Two ticketing companies that consumers don't particularly love are about to duke it out in court. StubHub today announced that it's suing both Ticketmaster and the NBA's Golden State Warriors over antitrust charges, accusing Ticketmaster and the Warriors of unfairly pressuring season ticket holders to resell their seats through Ticketmaster's own services instead of the eBay-owned StubHub or another secondary market exchange.
In many cases, StubHub says Ticketmaster — the exclusive ticketing partner for the Warriors — cancelled or threatened to revoke regular season and playoff game tickets if fans attempted to sell them through StubHub. In others, Ticketmaster pushed back shipping until just a few days before a game, severely limiting a customer's options for resale. Fans were also warned they wouldn't be offered future playoff seats for selling outside Ticketmaster.
Stubhub says Ticketmaster isn't giving fans any choice but its own for reselling tickets
These tactics have led StubHub's ticket listings for Golden State games to plummet by 80 percent in a single year, which the company says is proof that Ticketmaster's anticompetitive behavior is having dire consequences. "Numerous Warriors fans historically have chosen to utilize StubHub for Secondary Ticket Exchange services because of its superior customer service, substantial brand equity, competitive pricing, customer protection and guarantees of timely ticket delivery and validity," the complaint reads. And these are hot tickets; according to ESPN, the Warriors have sold out 118 straight home games and have a waiting list of over 10,000 people for season tickets.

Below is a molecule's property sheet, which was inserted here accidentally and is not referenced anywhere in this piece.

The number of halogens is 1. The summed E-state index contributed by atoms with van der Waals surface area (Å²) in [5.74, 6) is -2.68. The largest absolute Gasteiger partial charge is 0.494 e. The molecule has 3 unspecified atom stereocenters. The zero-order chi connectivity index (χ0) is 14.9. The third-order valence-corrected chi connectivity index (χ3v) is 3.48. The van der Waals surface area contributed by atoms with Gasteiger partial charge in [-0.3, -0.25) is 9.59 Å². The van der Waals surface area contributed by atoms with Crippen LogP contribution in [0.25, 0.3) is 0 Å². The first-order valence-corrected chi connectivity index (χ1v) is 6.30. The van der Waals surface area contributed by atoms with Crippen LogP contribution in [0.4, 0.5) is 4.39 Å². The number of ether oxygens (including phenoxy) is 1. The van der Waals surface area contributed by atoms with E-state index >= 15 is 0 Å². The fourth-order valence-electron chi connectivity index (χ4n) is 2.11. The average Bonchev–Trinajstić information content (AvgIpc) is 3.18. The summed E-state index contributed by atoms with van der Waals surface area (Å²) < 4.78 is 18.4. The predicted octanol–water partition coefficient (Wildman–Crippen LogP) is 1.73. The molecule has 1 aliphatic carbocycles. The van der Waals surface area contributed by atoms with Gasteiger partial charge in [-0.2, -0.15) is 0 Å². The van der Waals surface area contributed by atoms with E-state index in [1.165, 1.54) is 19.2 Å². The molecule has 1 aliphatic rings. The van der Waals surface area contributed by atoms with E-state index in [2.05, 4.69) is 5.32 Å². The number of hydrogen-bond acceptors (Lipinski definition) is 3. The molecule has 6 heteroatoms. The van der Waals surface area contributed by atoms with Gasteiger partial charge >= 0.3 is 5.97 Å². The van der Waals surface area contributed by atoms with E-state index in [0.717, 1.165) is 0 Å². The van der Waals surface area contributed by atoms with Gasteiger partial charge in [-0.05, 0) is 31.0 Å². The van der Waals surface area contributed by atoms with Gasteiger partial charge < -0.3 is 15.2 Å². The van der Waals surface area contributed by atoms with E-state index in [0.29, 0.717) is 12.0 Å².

The lawsuit says this "systematic" and coordinated effort between the NBA team and Ticketmaster prevents fans from having a choice when it comes to reselling tickets for games they can't attend. StubHub also insists Ticketmaster and the Warriors are artificially driving up prices that might well be lower if its own exchange were in the picture. Of course, StubHub itself is often associated with the scalper market; tickets for popular shows can command hundreds or thousands of dollars.
But StubHub says everyone will be worse off if Ticketmaster is allowed to continue on like this — and the repercussions could extend to other sports or entertainment events. "If the anticompetitive actions complained of herein are not stopped, Ticketmaster is likely to seek to replicate them with other teams and entertainment venues throughout the United States, restricting more consumers to a single Secondary Ticket Exchange and forcing competitors and innovators, such as StubHub, to exit the business."